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The New Florida Rules of Civil Procedure: How Will They Affect You?

Mon Jun 24, 2024 by on News

The New Florida Rules of Civil Procedure: How Will They Affect You?

As many of you may have been reading, the Florida Supreme Court recently issued a major overhaul of the Rules of Civil Procedure, effective January 1, 2025 by issuing two separate per curium opinions which introduce substantial changes to the Florida Rules of Civil Procedure, SC2023-0962 and SC2024-0662. These changes are meant to streamline case management, encourage cooperation among parties, and expedite the resolution of cases.

The new rules basically create a “federal-esque” regime of rules paralleling most of the Federal Rules of Civil Procedure. Historically, when a lawsuit was brought in federal court, those suits were more expensive to bring, more expensive to defend, and took more time to resolve. However, federal cases moved along much quicker than in state court and came to resolution faster.

The recently amended Florida Rules of Civil Procedure encourage a more structured, proactive case management track for the trial court, with the objective of resolving cases timelier. There is also, with some exceptions, a duty on the moving party prior to filing certain motions, to confer with the opposing party to attempt to, in good faith, resolve issues prior to setting a hearing on a particular motion.

How may this affect a claimant?

While it ultimately depends upon the type of case one has within the Florida state court system, a key takeaway from the new rules is that cases will be moved along. Currently, if a hearing is scheduled for motion calendar, a movant has no way to compel opposing counsel to file a response in opposition to the filing until a hearing date is scheduled on the motion. Given the court’s hearing calendar and an opposing party’s lack of motivation to move the case along, a claimant can wait for months to even learn the other party’s opposition, which, in turn, hinders any type of settlement.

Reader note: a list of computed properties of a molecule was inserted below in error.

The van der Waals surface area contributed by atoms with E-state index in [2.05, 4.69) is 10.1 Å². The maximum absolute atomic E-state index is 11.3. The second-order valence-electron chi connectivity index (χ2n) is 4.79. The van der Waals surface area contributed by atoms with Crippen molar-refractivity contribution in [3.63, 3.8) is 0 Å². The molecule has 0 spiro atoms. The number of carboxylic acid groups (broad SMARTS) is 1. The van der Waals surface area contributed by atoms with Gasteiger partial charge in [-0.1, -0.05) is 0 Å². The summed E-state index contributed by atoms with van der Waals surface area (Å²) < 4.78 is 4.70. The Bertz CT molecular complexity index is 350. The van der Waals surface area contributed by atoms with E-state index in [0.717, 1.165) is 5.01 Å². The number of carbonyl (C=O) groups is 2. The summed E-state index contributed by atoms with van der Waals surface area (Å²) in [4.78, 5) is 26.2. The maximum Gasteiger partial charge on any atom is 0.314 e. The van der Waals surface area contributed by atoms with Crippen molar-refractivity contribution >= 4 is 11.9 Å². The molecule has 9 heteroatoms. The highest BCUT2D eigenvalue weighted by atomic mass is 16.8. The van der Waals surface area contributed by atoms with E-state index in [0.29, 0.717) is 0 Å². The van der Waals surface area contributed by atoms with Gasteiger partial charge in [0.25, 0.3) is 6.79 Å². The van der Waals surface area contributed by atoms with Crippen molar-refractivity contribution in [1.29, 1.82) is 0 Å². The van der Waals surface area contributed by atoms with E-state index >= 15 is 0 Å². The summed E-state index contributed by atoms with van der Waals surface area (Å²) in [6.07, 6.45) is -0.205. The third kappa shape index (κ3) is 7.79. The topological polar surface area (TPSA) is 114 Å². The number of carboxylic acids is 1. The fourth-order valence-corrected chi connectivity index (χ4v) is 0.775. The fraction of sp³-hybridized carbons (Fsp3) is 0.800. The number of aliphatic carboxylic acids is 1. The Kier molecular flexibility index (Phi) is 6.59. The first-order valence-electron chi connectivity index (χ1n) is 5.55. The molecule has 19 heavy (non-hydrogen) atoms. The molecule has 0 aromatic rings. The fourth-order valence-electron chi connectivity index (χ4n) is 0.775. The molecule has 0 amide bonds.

An effect of the new rules is that when an attorney brings an action, the attorney will need to perform an enormous amount of preparation prior to filing the lawsuit. Currently, in some legal practices, such as personal injury, delay is part of the strategy when defending a claim. During that time, insurance companies may be able to invest their money for a long period of time knowing that their defense lawyers will be able to delay an average case of 3 to 4 years.  In commercial litigation, in general, a plaintiff’s lawyer could effectively make certain allegations in the complaint not knowing if those allegations would stick. Now, before a case is brought, clients will need to provide their attorneys with backup documentation and the attorneys will need to disclose this documentation, otherwise known as discovery, along with the filing of the lawsuit. This will force the plaintiff’s lawyer to actually determine whether they truly have a viable case. The same will hold true for defense lawyers, who will need to actually react faster and not be able to delay the case. The result is that many of these cases will be settled earlier since the cost of litigation may be too high for both sides. In addition, in a perverse way, justice may be better administered in these kinds of situations so that if someone was really injured in an accident, a settlement will be obtained quickly. Thus, justice and decisions on the merits of a case will be more expeditious.

Due to truncated time limitations as set forth in the new rules, and therefore increased cost in handling litigation, the new rules create a dual incentive for parties to try and resolve a matter quickly. Quicker resolution, in turn, helps judges reduce their own caseload while at the same time requiring cases to be expedited with some judges who may have not been moving their dockets as quickly.

Cases that are not brought on a contingent basis, where the lawyer only gets paid if they win, may have some new impediments with these new revisions to the Florida Rules of Civil Procedure. In the past, depending upon the type of litigation brought in state court, a lawyer in Broward County could bring an action with a nominal fee and cost retainer as an initial down payment. With the new rules, those days will be soon over, as lawyers will need probably double their typical initial retainer amount in order to bring an action. The initial cost will be expensive, as the amount of work will be far more laborious and time sensitive due to shortened time limitations. Thus, small commercial type litigation cases will more likely be resolved out of court.